CHANDLER, AZ — It's been almost two decades. Some of us would probably forget the basics of driving by then, but not Marcos Castillo.
It used to be his favorite form of therapy, driving all across the west coast from Yuma, where he went to high school.
That is, until September 9 of 2001. The then "rambunctious" 18-year-old was spreading himself thin - going to school full time, while also balancing a full-time job, a girlfriend and high-school partying.
"One morning at 7 a.m., I fell asleep behind the wheel," he said.
Castillo crashed into a wall and was unconscious for weeks. He didn't wake up until after the 9/11 attacks. He suffered a major spinal cord injury, leaving him paralyzed from the waist down.
He moved from Yuma to Phoenix a few years later, met the love of his life, and took in her three children as his own. He's mastered life without his legs but still says his biggest challenge is getting around.
“Eight a.m. for me means getting up at three or four in the morning to get everything going and then see if I can find reliable transportation there," he added.
Castillo relies on public transportation on most days. “When I leave that door I’m on my own, which I usually am," he said. "A 15-minute ride to downtown Phoenix is going to take me two hours.”
Thankfully, he won't have to keep doing it much longer.
"We don’t come from a community that has amazing credit scores or a lot of equity or a lot of money, but we have a lot of grit and we fight for what we think is right. Luckily, I had people who were there who wanted to fight for me.”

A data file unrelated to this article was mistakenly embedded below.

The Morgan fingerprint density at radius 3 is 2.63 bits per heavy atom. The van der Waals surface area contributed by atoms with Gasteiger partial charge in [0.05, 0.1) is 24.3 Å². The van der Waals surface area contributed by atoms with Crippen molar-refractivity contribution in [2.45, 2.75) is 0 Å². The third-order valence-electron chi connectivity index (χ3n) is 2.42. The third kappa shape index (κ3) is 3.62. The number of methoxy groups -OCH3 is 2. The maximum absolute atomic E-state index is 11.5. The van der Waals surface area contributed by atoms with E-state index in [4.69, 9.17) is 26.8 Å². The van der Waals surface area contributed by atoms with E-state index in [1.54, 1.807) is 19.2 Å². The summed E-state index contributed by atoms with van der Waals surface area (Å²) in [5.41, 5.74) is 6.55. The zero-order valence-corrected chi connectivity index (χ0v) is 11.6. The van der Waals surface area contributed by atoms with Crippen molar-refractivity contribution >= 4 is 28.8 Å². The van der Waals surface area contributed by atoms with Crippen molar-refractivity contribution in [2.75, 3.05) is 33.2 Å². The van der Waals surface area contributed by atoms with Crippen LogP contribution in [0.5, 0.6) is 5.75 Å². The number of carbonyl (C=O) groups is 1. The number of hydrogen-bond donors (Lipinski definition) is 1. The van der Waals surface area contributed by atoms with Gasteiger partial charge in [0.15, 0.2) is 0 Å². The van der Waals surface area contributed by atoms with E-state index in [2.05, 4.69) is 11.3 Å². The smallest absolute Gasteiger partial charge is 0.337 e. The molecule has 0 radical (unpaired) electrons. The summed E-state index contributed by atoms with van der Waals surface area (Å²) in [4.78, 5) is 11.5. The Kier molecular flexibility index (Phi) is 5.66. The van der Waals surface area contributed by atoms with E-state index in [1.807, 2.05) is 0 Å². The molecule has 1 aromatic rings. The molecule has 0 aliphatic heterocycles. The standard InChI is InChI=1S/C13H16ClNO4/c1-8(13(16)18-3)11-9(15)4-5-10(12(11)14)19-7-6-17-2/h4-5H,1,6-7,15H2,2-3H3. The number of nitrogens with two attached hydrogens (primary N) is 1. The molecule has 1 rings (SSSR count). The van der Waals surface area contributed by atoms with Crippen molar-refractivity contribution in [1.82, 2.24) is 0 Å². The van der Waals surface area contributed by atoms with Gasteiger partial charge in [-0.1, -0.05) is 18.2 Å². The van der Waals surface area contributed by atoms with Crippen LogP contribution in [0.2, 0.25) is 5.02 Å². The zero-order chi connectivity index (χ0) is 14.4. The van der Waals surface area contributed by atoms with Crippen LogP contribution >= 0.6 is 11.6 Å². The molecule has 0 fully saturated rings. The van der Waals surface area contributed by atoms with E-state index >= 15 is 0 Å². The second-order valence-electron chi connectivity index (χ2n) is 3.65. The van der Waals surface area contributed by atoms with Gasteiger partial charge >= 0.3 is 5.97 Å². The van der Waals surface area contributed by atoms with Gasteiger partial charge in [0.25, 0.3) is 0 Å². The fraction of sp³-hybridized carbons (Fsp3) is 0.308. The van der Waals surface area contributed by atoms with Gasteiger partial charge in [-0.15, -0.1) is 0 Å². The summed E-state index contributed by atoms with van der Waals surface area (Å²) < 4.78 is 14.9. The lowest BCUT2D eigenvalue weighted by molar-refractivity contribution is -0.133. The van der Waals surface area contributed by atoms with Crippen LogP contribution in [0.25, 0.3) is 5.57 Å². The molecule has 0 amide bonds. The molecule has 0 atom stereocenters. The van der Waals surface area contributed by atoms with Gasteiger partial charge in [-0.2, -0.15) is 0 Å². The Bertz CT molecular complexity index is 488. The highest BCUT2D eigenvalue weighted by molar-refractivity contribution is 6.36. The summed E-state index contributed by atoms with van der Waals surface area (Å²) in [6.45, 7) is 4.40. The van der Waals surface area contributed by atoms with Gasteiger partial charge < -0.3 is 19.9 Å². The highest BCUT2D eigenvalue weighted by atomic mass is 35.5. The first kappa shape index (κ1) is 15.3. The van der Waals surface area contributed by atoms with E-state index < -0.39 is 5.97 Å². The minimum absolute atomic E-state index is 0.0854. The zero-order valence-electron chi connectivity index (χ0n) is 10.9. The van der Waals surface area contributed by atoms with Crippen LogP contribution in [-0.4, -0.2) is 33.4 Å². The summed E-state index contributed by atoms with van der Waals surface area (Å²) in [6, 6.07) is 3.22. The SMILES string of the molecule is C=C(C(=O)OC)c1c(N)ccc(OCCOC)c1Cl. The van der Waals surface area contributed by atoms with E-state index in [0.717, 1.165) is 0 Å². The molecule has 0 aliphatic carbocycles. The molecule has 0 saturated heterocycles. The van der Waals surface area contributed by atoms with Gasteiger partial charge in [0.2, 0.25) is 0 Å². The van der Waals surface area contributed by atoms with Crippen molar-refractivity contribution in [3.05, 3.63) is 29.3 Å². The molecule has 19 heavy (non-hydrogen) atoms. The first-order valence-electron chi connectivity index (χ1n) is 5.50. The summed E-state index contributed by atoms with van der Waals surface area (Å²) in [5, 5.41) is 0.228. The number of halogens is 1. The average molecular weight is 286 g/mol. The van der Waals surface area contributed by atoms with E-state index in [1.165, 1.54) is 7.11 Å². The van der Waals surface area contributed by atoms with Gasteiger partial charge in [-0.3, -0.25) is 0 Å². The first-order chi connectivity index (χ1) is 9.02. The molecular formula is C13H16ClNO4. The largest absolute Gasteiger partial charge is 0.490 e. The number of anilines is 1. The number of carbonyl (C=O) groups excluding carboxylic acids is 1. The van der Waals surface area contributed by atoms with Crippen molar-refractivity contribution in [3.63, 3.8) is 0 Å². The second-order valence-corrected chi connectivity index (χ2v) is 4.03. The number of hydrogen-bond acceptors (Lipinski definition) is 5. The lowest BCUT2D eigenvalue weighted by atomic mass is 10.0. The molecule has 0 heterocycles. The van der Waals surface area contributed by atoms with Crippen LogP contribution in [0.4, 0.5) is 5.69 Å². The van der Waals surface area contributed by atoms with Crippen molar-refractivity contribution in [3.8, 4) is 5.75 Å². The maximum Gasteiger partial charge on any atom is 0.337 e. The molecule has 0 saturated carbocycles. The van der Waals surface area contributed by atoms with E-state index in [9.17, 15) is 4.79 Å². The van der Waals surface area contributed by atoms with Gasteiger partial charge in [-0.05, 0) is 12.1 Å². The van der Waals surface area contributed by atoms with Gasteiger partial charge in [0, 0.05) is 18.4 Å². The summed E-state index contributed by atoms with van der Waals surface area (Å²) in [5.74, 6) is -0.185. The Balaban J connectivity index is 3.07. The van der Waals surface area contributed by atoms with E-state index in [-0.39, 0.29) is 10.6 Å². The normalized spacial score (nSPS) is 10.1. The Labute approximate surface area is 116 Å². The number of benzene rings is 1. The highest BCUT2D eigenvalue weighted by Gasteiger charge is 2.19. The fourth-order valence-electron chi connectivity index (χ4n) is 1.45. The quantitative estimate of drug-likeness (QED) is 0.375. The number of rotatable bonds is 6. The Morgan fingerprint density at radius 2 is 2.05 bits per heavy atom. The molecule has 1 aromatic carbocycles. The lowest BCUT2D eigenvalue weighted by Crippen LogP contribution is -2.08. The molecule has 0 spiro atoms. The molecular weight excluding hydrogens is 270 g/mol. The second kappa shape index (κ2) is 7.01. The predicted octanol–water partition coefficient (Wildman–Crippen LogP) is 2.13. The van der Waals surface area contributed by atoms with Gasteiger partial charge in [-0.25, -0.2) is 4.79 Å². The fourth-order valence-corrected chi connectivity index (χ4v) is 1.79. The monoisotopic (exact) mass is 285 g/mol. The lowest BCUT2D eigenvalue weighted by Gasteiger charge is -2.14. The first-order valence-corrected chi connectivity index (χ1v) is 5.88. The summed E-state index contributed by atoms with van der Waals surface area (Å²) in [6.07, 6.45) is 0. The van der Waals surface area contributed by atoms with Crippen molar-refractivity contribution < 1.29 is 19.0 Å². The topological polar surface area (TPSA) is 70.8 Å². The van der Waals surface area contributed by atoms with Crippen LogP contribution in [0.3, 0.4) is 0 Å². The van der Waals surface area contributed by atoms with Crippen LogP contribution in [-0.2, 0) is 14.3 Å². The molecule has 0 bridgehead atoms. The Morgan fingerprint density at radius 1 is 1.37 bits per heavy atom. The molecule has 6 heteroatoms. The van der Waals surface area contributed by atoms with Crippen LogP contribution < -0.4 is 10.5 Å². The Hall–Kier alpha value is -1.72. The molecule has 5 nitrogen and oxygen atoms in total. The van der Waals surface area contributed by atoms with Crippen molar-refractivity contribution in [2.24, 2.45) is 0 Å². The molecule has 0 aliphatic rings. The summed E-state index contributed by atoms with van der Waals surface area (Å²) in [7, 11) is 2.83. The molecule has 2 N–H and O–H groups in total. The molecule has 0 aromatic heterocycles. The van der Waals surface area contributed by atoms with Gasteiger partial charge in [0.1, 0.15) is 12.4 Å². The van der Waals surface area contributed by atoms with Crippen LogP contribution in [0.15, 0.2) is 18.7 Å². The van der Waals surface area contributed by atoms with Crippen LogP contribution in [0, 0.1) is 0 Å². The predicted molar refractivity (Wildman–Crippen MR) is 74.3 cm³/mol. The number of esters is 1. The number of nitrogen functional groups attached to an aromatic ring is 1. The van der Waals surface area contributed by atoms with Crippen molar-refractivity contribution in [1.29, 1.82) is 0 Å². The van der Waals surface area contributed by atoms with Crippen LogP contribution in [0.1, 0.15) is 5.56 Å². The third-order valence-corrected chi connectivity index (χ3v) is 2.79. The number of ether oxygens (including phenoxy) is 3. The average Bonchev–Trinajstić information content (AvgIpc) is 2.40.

Castillo, his family and friends helped raise just enough money to buy a van. That van is now being transformed into a car he can actually drive himself.
"He’ll come in and help the car wake up, the computer everything will light up and he will apply his brake with his joystick. He’ll sit in here and he’ll be sitting in his wheelchair," said Chip Stoecker with United Access, a company who designs and sells custom build cars for disabled drivers. Stoecker's known Castillo for years.
“Marcos doesn’t have this range of motion.... he doesn’t have the fine finger dexterity to change these knobs," he added. So every control will be wired into a new computer system built just for him.
Department of Economic Security's Vocational Rehabilitation program pays for the conversions. It's all considered medical equipment and covered through the Rehabilitative Services Administration to hopefully get people like Castillo back to work.
"I just wanted to be able to take my boys to wrestling practice I just wanted to be able to tell my daughter, yeah she can go to the dance and I’ll pick her up and drop her and her friends off all I wanted to do was be a good dad.”